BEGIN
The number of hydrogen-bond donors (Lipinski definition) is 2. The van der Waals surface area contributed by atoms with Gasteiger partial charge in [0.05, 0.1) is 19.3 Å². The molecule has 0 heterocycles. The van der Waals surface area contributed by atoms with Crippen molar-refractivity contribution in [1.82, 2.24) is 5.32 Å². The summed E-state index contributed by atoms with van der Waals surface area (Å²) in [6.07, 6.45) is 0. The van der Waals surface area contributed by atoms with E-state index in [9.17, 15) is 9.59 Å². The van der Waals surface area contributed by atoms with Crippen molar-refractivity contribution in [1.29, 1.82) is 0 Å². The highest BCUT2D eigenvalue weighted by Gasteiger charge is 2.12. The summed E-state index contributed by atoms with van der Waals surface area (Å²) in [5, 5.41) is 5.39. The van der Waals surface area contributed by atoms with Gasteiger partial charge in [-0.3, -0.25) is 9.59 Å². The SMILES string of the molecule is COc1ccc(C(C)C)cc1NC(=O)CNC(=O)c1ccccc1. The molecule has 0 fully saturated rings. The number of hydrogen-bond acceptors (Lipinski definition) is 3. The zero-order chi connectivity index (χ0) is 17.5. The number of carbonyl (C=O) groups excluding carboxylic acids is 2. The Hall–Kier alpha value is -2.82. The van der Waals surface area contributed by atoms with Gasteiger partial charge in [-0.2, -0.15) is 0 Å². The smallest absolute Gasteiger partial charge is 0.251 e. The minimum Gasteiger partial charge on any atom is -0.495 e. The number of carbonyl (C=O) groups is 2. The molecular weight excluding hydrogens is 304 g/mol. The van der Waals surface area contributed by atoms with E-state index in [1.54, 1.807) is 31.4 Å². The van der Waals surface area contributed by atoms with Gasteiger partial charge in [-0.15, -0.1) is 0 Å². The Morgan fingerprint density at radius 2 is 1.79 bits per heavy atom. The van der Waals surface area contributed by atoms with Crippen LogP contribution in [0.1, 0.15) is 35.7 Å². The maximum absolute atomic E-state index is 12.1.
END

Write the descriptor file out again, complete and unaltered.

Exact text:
The number of hydrogen-bond donors (Lipinski definition) is 2. The van der Waals surface area contributed by atoms with Gasteiger partial charge in [0.05, 0.1) is 19.3 Å². The molecule has 0 heterocycles. The van der Waals surface area contributed by atoms with Crippen molar-refractivity contribution in [1.82, 2.24) is 5.32 Å². The summed E-state index contributed by atoms with van der Waals surface area (Å²) in [6.07, 6.45) is 0. The van der Waals surface area contributed by atoms with E-state index in [9.17, 15) is 9.59 Å². The van der Waals surface area contributed by atoms with Crippen molar-refractivity contribution in [1.29, 1.82) is 0 Å². The highest BCUT2D eigenvalue weighted by Gasteiger charge is 2.12. The summed E-state index contributed by atoms with van der Waals surface area (Å²) in [5, 5.41) is 5.39. The van der Waals surface area contributed by atoms with Gasteiger partial charge in [-0.3, -0.25) is 9.59 Å². The SMILES string of the molecule is COc1ccc(C(C)C)cc1NC(=O)CNC(=O)c1ccccc1. The molecule has 0 fully saturated rings. The number of hydrogen-bond acceptors (Lipinski definition) is 3. The zero-order chi connectivity index (χ0) is 17.5. The number of carbonyl (C=O) groups excluding carboxylic acids is 2. The Hall–Kier alpha value is -2.82. The van der Waals surface area contributed by atoms with Gasteiger partial charge in [-0.2, -0.15) is 0 Å². The smallest absolute Gasteiger partial charge is 0.251 e. The minimum Gasteiger partial charge on any atom is -0.495 e. The number of carbonyl (C=O) groups is 2. The molecular weight excluding hydrogens is 304 g/mol. The van der Waals surface area contributed by atoms with E-state index in [1.54, 1.807) is 31.4 Å². The van der Waals surface area contributed by atoms with Gasteiger partial charge in [-0.15, -0.1) is 0 Å². The Morgan fingerprint density at radius 2 is 1.79 bits per heavy atom. The van der Waals surface area contributed by atoms with Crippen LogP contribution in [0.1, 0.15) is 35.7 Å². The maximum absolute atomic E-state index is 12.1.